Commentary on the Gospel of
“What came to be through him was life, and this life was the light of the human race; the light shines in the darkness, and the darkness has not overcome it.”
The tiny votive candle flames around the tabernacle in our dark church after midnight Mass and the brilliant sunrise on my way in for Christmas morning Mass strengthened those words when I heard them. That image of a small but fierce light has stuck with me through the readings for this first part of Ordinary Time. Today that light “breaks forth like the dawn.” It “rises in the darkness, and the gloom shall become … like midday.” It “cannot be hidden” but “gives light to all the house.” The image of light undefeated by darkness gives me hope for the Church. If we are really trying to follow the Light, to follow Christ and discern what is of God, I believe we’ll be on the right track.
“I came to you in weakness and fear and much trembling, and my message and my proclamation were not with persuasive words of wisdom,” Paul wrote to the Corinthians. I often like the simple message best. In fact, I’m unlikely to trust someone if I feel like they’re selling me something, because I think they must be hiding something. I’m much more likely to trust them if I perceive that they’re telling it like it is; I suspect that’s what Paul was doing. He preached with the only words he had, unpolished but true. He lived his conviction of the truth of Christ.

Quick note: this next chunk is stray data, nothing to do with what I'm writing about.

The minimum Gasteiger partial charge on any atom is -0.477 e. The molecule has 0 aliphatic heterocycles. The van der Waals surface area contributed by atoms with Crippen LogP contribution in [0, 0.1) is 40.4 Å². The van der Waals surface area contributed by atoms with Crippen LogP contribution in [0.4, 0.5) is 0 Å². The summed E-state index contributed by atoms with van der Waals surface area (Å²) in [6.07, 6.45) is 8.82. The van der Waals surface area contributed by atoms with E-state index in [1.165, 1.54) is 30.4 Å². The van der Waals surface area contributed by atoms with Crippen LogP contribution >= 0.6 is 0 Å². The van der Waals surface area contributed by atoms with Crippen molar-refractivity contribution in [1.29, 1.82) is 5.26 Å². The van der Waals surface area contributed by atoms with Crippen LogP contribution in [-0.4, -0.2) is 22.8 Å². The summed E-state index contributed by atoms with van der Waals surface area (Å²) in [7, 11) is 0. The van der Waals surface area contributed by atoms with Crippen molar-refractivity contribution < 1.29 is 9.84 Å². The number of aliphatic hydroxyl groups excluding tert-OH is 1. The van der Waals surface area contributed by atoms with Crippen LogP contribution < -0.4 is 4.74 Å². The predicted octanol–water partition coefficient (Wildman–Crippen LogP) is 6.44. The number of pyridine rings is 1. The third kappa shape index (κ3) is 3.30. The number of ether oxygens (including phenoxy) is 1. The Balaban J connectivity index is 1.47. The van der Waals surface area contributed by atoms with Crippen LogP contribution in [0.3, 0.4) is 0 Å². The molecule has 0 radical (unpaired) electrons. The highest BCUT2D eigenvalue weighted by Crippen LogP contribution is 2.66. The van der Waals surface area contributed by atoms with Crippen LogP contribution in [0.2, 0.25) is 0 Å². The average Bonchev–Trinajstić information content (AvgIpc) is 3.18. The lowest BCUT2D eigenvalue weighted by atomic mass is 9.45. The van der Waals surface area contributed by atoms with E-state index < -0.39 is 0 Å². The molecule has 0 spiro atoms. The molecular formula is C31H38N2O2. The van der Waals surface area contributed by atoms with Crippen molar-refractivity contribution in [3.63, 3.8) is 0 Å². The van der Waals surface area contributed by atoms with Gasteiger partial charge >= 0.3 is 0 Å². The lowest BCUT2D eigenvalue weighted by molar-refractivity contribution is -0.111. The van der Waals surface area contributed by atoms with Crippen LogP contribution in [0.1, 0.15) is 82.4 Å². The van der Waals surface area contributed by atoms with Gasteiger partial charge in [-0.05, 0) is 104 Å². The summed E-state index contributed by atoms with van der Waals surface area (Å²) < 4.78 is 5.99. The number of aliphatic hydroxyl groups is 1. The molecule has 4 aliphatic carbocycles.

That’s what saints do. Both the psalm and the Gospel today call us to live out our baptism, our participation in the life of Christ as his Body, in a public way: not hidden, secret, or private, but not exhibitionist, either. We are called to be foci of the Light not to draw attention to ourselves, but to point others towards Christ.
As a catechist, I attempted to answer a first-grader’s question about why saints have halos in paintings. The actual question was, “Why does St. Brigid have a pizza on her head?” (It was a rather orange halo with a gold border.) I said, “Remember how we talked about the Easter candle as the Light of Christ? The halo is a way to show in paintings that the light of Christ shone through that person’s life.” I’m sure you’ve heard the story I was thinking of for that simple image:
A parent and small child attend church together on a sunny morning. The child is fascinated by the people in the stained-glass windows. “Who are those people?” the child asks. The parent replies, “Those are the saints.” Later in religious ed, the catechist asks the child’s class, “Can anyone tell me who the saints are?” The child raises her hand and answers, “The saints are the ones the light shines through.”
The saints are the ones the Light shines through. Small, fierce, gentle, unmistakable, undefeated Light.